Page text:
Hypersensitivity pneumonitis is characterized by inflammation in the air sacs in the lungs; it starts when the immune system reacts to some "trigger," said Dr. Jenny King, a physician trainee in respiratory medicine at the University Hospital South Manchester in England and the lead author of the report. … [Read more...] about Deadly Case of ‘Bagpipe Lung’ Highlights Danger of Fungal Infections
Vaping and popcorn lung
A man in Atlanta has been diagnosed with a severe case of saxophone lung. Though the name of the condition seems odd, it's quite appropriate, since saxophonists, clarinetists and other wind-instrument players are among those who contract the illness most often. … [Read more...] about What Is Saxophone Lung?
Marijuana is the dried flower of the cannabis plant. “Cannabis” is the usual term outside North America; it and “pot” are also acceptable. Slang terms such as weed, reefer and ganja are acceptable in limited, colloquial cases or in quotations. (1/9) #APStyleChat … [Read more...] about Ask Ars: Should you stop using the word “marijuana”?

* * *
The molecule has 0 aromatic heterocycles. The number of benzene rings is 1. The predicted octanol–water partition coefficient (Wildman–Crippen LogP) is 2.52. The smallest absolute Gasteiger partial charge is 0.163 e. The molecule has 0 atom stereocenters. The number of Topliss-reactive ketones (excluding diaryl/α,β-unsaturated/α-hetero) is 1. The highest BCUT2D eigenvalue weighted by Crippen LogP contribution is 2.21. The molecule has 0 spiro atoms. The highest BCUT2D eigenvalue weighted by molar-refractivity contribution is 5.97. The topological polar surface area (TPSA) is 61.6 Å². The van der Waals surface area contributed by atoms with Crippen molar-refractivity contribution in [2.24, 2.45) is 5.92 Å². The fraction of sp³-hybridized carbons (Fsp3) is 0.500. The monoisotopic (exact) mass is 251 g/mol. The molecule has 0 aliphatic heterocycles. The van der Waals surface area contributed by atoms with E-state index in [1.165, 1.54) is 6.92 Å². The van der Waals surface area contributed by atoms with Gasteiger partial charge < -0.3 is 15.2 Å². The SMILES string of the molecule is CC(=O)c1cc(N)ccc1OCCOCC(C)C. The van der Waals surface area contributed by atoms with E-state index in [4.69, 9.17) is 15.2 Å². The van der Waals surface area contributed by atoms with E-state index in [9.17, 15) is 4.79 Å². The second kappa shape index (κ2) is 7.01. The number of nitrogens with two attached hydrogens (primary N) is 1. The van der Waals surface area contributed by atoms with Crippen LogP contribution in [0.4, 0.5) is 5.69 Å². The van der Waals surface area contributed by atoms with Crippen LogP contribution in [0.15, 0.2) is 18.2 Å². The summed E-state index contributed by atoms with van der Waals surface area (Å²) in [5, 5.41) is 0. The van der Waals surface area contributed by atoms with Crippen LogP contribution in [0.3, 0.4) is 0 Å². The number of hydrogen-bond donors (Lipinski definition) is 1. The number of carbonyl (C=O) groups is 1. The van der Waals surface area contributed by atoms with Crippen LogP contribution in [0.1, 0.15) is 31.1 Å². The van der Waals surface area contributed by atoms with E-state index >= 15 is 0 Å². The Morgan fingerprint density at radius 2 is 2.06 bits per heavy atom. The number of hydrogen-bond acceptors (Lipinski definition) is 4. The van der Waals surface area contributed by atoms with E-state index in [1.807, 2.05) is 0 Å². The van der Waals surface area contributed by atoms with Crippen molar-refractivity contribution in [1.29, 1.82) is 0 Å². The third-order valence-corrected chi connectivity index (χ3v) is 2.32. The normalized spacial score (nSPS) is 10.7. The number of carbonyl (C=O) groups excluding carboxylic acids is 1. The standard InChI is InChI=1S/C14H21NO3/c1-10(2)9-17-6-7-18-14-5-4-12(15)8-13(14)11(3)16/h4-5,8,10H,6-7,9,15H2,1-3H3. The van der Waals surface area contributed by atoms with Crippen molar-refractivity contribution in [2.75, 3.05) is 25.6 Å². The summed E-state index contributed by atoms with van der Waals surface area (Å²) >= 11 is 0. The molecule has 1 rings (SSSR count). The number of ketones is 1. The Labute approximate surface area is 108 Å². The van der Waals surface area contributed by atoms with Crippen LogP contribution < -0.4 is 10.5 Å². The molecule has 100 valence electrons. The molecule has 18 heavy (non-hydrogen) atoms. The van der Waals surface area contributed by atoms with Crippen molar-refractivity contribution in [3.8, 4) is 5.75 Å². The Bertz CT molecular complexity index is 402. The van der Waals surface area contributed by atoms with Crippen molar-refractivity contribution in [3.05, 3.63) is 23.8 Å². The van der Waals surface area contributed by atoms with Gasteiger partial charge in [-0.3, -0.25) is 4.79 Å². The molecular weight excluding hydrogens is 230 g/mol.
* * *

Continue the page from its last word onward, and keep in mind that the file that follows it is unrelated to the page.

Even if the risk is understated or under-acknowledged by the WHO, it may not have a dramatic effect on combating the spread. The organization does recommend avoiding crowded places as part of their official guidance on protecting yourself from COVID-19. It also advises those who feel sick to stay home or wear a mask when leaving the house, another factor limiting the risk of airborne transmission. … [Read more...] about Is the coronavirus airborne? What we know about COVID-19 transmission
Since March, physicians have also figured out other ways to help severely ill patients avoid ventilation. “We appreciate that it’s probably not a great thing for these patients, and we’ve developed other ways to get people high levels of oxygen,” says James Hudspeth, the COVID response inpatient floor lead at Boston Medical Center. For example, doctors are turning to nasal cannulas, which are noninvasive prongs that blow oxygen into the nose, before a ventilator. … [Read more...] about Doctors are better at treating COVID-19 patients now than they were in March